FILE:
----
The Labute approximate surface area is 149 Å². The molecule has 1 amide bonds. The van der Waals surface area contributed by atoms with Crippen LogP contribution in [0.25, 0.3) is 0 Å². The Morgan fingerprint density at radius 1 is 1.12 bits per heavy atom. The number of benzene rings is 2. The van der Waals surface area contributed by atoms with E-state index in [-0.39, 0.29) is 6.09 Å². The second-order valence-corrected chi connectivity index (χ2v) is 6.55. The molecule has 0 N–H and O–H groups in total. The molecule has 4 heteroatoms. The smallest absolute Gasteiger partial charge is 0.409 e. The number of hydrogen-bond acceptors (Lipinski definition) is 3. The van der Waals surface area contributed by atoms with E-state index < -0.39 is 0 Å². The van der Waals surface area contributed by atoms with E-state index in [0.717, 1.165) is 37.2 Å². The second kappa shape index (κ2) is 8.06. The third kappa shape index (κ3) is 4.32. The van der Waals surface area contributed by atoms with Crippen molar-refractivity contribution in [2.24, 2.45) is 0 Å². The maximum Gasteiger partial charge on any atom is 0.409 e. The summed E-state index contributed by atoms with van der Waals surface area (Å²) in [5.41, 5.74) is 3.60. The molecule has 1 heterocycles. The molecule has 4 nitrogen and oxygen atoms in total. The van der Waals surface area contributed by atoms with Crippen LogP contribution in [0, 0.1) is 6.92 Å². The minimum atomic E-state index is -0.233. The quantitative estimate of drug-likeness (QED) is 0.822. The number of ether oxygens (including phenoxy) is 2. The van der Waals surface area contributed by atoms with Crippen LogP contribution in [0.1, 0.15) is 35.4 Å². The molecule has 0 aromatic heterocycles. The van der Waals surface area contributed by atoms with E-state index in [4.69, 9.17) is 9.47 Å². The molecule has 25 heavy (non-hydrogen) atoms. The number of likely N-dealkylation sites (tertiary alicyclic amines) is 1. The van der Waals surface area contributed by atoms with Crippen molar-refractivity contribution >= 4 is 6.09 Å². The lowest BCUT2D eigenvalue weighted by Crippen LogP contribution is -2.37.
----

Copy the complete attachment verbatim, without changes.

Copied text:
The Labute approximate surface area is 149 Å². The molecule has 1 amide bonds. The van der Waals surface area contributed by atoms with Crippen LogP contribution in [0.25, 0.3) is 0 Å². The Morgan fingerprint density at radius 1 is 1.12 bits per heavy atom. The number of benzene rings is 2. The van der Waals surface area contributed by atoms with E-state index in [-0.39, 0.29) is 6.09 Å². The second-order valence-corrected chi connectivity index (χ2v) is 6.55. The molecule has 0 N–H and O–H groups in total. The molecule has 4 heteroatoms. The smallest absolute Gasteiger partial charge is 0.409 e. The number of hydrogen-bond acceptors (Lipinski definition) is 3. The van der Waals surface area contributed by atoms with E-state index < -0.39 is 0 Å². The van der Waals surface area contributed by atoms with E-state index in [0.717, 1.165) is 37.2 Å². The second kappa shape index (κ2) is 8.06. The third kappa shape index (κ3) is 4.32. The van der Waals surface area contributed by atoms with Crippen molar-refractivity contribution in [2.24, 2.45) is 0 Å². The maximum Gasteiger partial charge on any atom is 0.409 e. The summed E-state index contributed by atoms with van der Waals surface area (Å²) in [5.41, 5.74) is 3.60. The molecule has 1 heterocycles. The molecule has 4 nitrogen and oxygen atoms in total. The van der Waals surface area contributed by atoms with Crippen LogP contribution in [0, 0.1) is 6.92 Å². The minimum atomic E-state index is -0.233. The quantitative estimate of drug-likeness (QED) is 0.822. The number of ether oxygens (including phenoxy) is 2. The van der Waals surface area contributed by atoms with Crippen LogP contribution in [0.1, 0.15) is 35.4 Å². The molecule has 0 aromatic heterocycles. The van der Waals surface area contributed by atoms with E-state index in [4.69, 9.17) is 9.47 Å². The molecule has 25 heavy (non-hydrogen) atoms. The number of likely N-dealkylation sites (tertiary alicyclic amines) is 1. The van der Waals surface area contributed by atoms with Crippen molar-refractivity contribution >= 4 is 6.09 Å². The lowest BCUT2D eigenvalue weighted by Crippen LogP contribution is -2.37.